Numbers Count: Weekly mortgage data highlights
Numbers count. They matter to bankers and to prospective homebuyers, sellers, and real estate professionals. Here’s my take on the key numbers on the housing market this week.The numbers: Lenders loosen requirements some
Lending standards have eased ever so slightly in recent months on residential mortgages, according to the latest Senior Loan Officer Opinion Survey (SLOOS) released by the Federal Reserve Feb. 2. Fourteen percent of lenders said their underwriting standards on mortgages they can sell to Freddie Mac and Fannie Mae “eased somewhat” in the past three months; 9% said standards eased somewhat on jumbo mortgages that meet regulatory standards to be designated Qualified Mortgages (QM); and 10% said standards eased somewhat on non-jumbo QM loans. The easing occurred primarily among the 40 large banks in the survey, while some smaller banks tightened underwriting.What counts: It’s not the heady days of 2007 by any means, but as the economy improves I would expect some banks would start to loosen lending standards. What this data suggests for prospective borrowers is this: Don’t assume you can’t qualify for a loan. Prospective borrowers who have been unable to qualify in the past or thought they couldn’t qualify may be pleasantly surprised today. With spring just around the corner, now is the time to learn more about your options, find out what you may qualify for, and start gathering the documents you’ll need to be pre-approved for a mortgage. The numbers: Candidates for down payment assistance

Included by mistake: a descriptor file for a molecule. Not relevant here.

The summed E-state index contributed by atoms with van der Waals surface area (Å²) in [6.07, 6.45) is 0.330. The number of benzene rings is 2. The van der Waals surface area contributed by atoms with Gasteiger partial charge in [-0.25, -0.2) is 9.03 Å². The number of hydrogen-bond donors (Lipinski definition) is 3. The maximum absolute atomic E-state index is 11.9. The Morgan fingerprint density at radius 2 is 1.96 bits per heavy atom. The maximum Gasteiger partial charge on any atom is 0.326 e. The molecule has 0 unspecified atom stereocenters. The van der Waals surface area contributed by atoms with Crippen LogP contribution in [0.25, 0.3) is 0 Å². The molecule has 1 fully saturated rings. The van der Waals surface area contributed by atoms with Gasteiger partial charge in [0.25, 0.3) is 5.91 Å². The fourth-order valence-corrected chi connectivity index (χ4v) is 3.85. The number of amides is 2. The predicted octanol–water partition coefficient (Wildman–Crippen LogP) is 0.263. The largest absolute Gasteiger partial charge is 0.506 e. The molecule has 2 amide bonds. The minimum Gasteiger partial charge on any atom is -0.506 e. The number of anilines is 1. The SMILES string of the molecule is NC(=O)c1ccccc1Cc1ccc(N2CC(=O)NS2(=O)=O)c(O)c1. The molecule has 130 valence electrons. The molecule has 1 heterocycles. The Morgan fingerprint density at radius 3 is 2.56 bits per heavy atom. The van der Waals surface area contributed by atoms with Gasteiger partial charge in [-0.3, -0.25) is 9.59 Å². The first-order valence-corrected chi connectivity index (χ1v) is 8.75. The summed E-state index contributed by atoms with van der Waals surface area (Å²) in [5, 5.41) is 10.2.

Nearly 9 out of 10 homes in America could qualify for down payment programs based on certain criteria, according to a report from Realty Trac and Down Payment Resource released Feb. 3. The joint analysis based on more than 2,000 assistance programs across the country found that 87% of U.S. homes qualify for down payment help. Los Angeles, San Diego, and Arizona’s Maricopa counties were among the 10 counties with the most homes qualifying for down payment help, according to the report.What counts: Coming up with the down payment is frequently mentioned as one of the biggest barriers to homeownership among. But there’s help for some. In addition to recent decisions by Freddie Mac and Fannie Mae to accept mortgages with just 3% down, there are assistance programs that buyers may want to investigate. In addition to checking with your local government offices, you may want to consider the use of online resources. For example, the Down Payment Resource’s website has a tool to help identify potential programs.